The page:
South Africa and the Abbotobad Documents
When US Navy Seals raided Al Qaeda leader Osama bin Laden’s Abbotabad compound last May, they seized a treasure trove of documents. Some of these documents have since been released by the Combating Terrorism Centre of the US Military Academy. Most fascinating from a South African perspective was that Bin Laden thought of South Africa as an open territory – an area where Al Qaeda operatives could target Americans. It is not clear whether Al Qaeda or allied groups tried to make good on its leader’s thoughts but what is known is that in September 2009 the US embassy in Pretoria and its consulates as well as the offices of the United States Agency for International Development (USAID) were closed for almost a week on account of a “credible threat”.
The fact that Bin Laden thought of South Africa as an open territory and one in which his operatives could work relatively freely to strike at US targets should come as no surprise to those who have been following developments in the country. Porous borders, corruption in the Department of Home Affairs which allowed the fraudulent issuing of South African identity documents and passports to terror suspects, as well as a highly politicised intelligence services focused more on sectarian political battles within the ruling party all contribute to South Africa being seen as this “open territory”. As early as 1997, Al Qaeda had established a presence in South Africa. In October 1999, Khalfan Khamis Mohammed, part of the Al Qaeda cell which attacked the US embassy in Dar es Salaam in 1998 was arrested in Cape Town.
Not only was South Africa being used as a safe house by Al Qaeda but was central in the organisation’s fundraising efforts. The case of Yassin al-Qadi, a US-designated terrorist financier who invested US $3 million for a 12 percent interest in Global Diamond Resources that mined diamonds in South Africa is but one such example. He also controlled New Diamond Corporation, an offshore company that had mining interests in South Africa. The case of Abd al-Muhsin al-Libi, also known as Ibrahim Tantouche also points to how terrorists secure financing in South Africa. He set up two Al Qaeda financing fronts – the Afghan Support Committee and the Revival of Islamic Society. Both operated as charities that raised money for orphans; however, in reality the orphans were either dead or non-existent.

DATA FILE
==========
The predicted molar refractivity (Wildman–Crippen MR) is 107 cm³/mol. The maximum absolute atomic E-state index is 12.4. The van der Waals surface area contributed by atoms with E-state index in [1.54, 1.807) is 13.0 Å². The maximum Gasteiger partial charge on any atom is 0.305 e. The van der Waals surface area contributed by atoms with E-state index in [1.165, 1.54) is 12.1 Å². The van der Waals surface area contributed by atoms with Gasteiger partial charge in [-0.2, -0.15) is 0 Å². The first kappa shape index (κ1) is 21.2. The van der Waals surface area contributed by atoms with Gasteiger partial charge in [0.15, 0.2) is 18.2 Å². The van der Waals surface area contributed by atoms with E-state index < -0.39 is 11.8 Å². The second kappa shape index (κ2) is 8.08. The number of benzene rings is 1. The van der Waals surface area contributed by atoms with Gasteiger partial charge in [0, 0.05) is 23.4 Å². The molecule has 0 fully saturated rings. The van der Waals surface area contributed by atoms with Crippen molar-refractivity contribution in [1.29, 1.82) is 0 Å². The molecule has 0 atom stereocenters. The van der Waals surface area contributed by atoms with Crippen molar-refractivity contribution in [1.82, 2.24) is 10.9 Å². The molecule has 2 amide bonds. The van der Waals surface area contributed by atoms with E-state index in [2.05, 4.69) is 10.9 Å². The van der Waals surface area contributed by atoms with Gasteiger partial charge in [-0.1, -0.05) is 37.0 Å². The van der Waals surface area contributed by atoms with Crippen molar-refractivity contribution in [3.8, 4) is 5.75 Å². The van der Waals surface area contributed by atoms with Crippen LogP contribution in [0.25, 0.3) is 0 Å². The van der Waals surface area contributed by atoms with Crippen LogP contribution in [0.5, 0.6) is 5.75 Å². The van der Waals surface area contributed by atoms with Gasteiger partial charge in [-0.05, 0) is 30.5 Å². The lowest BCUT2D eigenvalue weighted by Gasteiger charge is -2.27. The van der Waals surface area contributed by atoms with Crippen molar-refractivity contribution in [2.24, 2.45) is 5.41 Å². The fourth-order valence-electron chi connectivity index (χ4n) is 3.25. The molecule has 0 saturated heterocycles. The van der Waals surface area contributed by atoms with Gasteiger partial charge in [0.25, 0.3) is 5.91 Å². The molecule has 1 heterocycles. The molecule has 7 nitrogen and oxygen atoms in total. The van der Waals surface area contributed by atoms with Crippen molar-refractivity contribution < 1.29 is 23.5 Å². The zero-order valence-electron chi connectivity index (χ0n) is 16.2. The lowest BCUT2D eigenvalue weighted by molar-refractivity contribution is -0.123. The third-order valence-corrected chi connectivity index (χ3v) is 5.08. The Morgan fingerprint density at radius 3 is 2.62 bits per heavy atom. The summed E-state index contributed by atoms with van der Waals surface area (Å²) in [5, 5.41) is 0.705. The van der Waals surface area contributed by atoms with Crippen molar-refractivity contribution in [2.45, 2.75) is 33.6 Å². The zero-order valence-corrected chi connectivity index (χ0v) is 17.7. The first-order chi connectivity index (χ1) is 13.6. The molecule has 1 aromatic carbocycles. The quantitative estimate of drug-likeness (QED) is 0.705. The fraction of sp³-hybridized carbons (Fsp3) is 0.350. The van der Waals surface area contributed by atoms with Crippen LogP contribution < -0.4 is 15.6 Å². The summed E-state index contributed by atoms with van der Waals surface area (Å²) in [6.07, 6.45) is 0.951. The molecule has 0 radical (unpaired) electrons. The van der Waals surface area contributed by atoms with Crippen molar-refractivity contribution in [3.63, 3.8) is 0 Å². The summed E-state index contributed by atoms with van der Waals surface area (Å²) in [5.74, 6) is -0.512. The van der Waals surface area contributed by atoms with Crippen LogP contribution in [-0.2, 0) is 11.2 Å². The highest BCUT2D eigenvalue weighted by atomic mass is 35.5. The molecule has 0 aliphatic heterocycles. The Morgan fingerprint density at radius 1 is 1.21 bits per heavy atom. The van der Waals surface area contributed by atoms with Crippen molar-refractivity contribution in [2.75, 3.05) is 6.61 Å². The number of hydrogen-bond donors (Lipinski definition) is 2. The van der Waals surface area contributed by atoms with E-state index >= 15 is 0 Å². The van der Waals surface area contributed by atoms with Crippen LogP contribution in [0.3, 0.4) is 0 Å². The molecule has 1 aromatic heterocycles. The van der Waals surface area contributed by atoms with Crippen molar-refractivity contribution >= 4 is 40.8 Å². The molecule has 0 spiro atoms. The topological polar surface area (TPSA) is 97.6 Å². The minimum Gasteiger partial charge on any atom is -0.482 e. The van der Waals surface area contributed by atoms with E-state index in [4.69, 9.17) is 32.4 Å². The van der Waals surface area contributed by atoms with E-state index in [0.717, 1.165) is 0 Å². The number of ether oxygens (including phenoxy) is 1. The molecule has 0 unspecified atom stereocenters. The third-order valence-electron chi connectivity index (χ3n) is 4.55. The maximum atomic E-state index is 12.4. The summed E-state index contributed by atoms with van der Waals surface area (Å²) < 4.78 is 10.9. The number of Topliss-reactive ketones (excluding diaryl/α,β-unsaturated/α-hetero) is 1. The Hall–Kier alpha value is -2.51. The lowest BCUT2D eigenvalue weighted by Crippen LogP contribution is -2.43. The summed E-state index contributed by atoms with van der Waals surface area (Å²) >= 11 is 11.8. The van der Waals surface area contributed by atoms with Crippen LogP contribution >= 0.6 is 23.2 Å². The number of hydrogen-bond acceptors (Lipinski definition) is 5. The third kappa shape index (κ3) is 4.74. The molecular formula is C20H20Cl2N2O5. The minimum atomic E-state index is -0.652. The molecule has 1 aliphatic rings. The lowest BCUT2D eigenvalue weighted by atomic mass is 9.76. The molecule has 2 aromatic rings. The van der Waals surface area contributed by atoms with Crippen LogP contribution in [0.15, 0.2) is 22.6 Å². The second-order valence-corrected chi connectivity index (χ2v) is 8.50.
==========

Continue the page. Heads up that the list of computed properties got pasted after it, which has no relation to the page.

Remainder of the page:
The issue of South Africa as an operational base and a transit and conduit for international terrorists to their target country also emerged in the case of a Tunisian Al Qaeda suspect Ihsan Garnaoui in 2004. Garnaoui was an explosives expert who trained in Afghanistan and was ‘promoted’ to being an Al Qaeda trainer. He held several South African passports in different names (including in the names of Abram Shoman and Mallick Shoman) and traveled via South Africa to Europe where he was accused of planning bombings on American and Jewish targets. According to Dutch counter-terrorism expert Ronald Sandee, most of Garnaoui’s preparation for these attacks took place in South Africa where he purchased sophisticated military grade binoculars with an integrated digital camera, diagrams and instructions for the assembly of detonators, as well as setting up networks in Berlin whilst still in South Africa.
Bin Laden was correct to characterise South Africa as an “open territory”. Indeed in one way, with the ongoing politicisation and dearth of professionalism in the country’s intelligence services, it may be more of an open territory than when Bin Laden wrote about it. The Al Qaeda leader’s designation of South Africa as an open territory should be of concern to South African policy makers. They need to take the terrorist threat seriously and act on it. Whether they will do so given the ongoing leadership tussle within the ruling party is the big question. What is clear from past experience is that politicians from the ruling African National Congress have always put personal ambition above national interest.